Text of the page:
|43||Garden Magic, (Grinter, 1936)||10||1||7||2||19|
|44||Matula, (H. Sass, 1939)||10||3||3||4||19|
|45||Maya, (Washington, 1935)||11||2||4||5||19|
|46||Frank Adams, (Lapham, 1937)||12||1||4||7||28|
|47||Louvois, (Cayeux, 1936)||10||1||6||3||18|
|48||Cortez, (Nesmith, 1934)||10||..||7||3||17|
|49||Marquita, (Cayeux, 1931)||13||1||2||10||17|
|50||Shah Jeahn, (Neel, 1932)||14||..||3||11||17|
It is interesting to note that 30 of the 50 irises are introductions of the past four years and that only one of the older iris (Los Angeles, 1927) made the list. Again I want to stress the point that if those 33 judges had not had extensive collections in their own gardens, besides having traveled and seen the newer introductions, this symposium would have been entirely different; most likely it would have been merely a list of the older, still popular, varieties, but probably superseded by the newer introductions.
Several very competent judges were of the opinion I should have asked for a list of 100 varieties, as they believed a list of 50 did not have breadth enough to include many worthwhile varieties. I feel that if all the judges were asked to send in a list of 100, too many old-fashioned varieties would be included. A symposium should not be padded, and my suggestion would be if an official symposium were held, and it was decided to list 100 iris, that each judge would be allowed to vote for 50, but in the final tabulation, the highest 100 iris would count. From the 33 lists submitted for my symposium, some 325 different varieties were mentioned. By including the iris that received 5 or more votes with ten or more points, there are an additional 46. This total added to the original 50 would give a well-balanced, representative collection of 96. These Honorable Mention iris are as follows:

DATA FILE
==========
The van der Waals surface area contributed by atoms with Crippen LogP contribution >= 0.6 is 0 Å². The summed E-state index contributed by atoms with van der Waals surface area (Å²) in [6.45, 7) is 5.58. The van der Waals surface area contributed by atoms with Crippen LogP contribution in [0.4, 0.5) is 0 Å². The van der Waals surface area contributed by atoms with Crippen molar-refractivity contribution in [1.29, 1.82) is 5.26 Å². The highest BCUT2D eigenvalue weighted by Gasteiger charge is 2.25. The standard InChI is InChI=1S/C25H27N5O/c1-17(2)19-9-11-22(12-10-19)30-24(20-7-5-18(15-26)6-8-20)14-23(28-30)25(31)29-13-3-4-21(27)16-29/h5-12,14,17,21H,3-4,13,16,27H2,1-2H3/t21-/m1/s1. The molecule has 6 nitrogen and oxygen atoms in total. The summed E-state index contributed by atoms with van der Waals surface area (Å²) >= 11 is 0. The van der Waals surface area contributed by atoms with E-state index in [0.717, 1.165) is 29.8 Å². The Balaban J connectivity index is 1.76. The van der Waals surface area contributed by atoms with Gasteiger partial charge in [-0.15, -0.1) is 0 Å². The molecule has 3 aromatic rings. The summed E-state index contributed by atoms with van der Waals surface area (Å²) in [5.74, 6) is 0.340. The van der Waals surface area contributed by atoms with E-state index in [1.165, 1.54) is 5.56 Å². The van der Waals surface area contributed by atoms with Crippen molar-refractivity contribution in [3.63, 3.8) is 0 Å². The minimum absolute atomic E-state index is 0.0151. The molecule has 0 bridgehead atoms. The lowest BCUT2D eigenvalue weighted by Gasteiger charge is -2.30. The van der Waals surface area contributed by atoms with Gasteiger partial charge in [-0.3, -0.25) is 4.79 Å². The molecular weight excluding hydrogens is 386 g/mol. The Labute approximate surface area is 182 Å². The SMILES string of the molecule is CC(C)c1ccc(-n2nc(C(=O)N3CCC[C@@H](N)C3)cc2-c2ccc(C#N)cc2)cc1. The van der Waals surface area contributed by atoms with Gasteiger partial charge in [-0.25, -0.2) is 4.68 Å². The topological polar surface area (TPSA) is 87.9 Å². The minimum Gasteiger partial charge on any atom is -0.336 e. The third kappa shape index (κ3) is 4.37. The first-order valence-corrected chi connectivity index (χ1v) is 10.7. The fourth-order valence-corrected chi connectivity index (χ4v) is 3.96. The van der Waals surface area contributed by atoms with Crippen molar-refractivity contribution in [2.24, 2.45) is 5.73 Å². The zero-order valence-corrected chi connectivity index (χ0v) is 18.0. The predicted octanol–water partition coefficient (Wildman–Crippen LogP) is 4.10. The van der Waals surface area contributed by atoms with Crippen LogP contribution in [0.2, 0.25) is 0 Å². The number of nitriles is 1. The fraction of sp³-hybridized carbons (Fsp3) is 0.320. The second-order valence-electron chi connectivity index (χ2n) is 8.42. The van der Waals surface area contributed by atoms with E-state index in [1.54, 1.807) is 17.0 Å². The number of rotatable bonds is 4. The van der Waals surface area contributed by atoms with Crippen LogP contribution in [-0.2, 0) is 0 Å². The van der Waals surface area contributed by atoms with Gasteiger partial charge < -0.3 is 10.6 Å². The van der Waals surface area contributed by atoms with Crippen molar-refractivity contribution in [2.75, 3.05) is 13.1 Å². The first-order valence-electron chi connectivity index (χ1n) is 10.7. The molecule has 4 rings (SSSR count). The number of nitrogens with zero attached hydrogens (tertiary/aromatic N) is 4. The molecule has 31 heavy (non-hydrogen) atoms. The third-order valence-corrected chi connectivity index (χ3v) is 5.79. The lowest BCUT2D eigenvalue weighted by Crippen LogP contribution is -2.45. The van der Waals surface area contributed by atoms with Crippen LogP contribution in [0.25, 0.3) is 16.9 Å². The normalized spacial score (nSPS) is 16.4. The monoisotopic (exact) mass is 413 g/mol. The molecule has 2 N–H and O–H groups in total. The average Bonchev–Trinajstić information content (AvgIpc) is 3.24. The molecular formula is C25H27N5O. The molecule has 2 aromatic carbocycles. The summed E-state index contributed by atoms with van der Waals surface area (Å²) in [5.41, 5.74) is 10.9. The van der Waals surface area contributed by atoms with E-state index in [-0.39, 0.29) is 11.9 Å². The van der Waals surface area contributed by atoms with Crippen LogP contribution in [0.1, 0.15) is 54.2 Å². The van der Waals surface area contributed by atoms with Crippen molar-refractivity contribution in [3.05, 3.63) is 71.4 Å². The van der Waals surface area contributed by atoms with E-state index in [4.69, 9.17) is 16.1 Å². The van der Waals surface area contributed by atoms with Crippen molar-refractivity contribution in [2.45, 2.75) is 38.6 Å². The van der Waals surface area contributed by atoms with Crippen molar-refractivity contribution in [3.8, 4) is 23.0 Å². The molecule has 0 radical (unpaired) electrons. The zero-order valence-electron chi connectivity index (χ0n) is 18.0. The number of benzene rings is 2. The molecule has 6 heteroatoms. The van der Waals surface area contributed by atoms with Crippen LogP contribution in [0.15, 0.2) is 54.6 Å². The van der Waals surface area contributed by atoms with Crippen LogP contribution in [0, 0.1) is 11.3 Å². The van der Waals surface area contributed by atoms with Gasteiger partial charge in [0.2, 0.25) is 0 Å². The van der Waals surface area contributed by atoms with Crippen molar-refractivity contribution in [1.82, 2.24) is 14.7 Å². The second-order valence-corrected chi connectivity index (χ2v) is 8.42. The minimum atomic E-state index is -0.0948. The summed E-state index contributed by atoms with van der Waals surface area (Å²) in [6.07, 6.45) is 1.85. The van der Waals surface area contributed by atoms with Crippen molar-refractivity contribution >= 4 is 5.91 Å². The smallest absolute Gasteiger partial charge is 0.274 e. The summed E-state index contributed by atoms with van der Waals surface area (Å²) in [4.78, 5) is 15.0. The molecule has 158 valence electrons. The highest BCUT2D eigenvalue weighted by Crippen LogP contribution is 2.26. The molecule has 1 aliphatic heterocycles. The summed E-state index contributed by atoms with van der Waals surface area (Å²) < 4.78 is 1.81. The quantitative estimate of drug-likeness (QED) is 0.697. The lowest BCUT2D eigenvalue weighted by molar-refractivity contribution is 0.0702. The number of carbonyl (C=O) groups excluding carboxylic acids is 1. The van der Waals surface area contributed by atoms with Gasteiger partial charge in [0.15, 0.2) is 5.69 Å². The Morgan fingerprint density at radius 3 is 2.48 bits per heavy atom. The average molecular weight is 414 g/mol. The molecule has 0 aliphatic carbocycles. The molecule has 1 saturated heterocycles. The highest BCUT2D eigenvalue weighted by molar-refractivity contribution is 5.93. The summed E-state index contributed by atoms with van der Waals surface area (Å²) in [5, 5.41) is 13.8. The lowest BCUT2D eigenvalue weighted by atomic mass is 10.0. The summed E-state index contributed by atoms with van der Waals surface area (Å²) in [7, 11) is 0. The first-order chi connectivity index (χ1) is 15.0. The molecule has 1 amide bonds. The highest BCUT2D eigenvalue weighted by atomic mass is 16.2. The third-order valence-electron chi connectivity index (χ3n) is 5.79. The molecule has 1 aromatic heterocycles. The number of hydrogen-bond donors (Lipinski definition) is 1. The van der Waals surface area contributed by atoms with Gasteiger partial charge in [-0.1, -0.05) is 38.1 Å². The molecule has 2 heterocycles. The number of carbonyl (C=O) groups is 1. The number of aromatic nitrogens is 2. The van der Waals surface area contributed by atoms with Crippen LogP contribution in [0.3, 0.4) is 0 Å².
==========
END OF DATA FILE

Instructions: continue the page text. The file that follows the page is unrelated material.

16 points – Blue Spire (7), Charlotte Millet (8), Ozone (11), Persia (11), Royal Coach (9), San Francisco (9), Song of Gold (9), Valor (8).
15 points – Cathedral Dome 98), Elsa Sass (7), Gudrun (9), May Day 97), Miss California (8), Ruth Pollack (6).
14 points – Aubanel (8), Brunhilde (10), Claribel (6), Frieda Mohr (8), Happy Days (8), Jean cayeux (13), Red Gleam (6), Snoqualmie (8).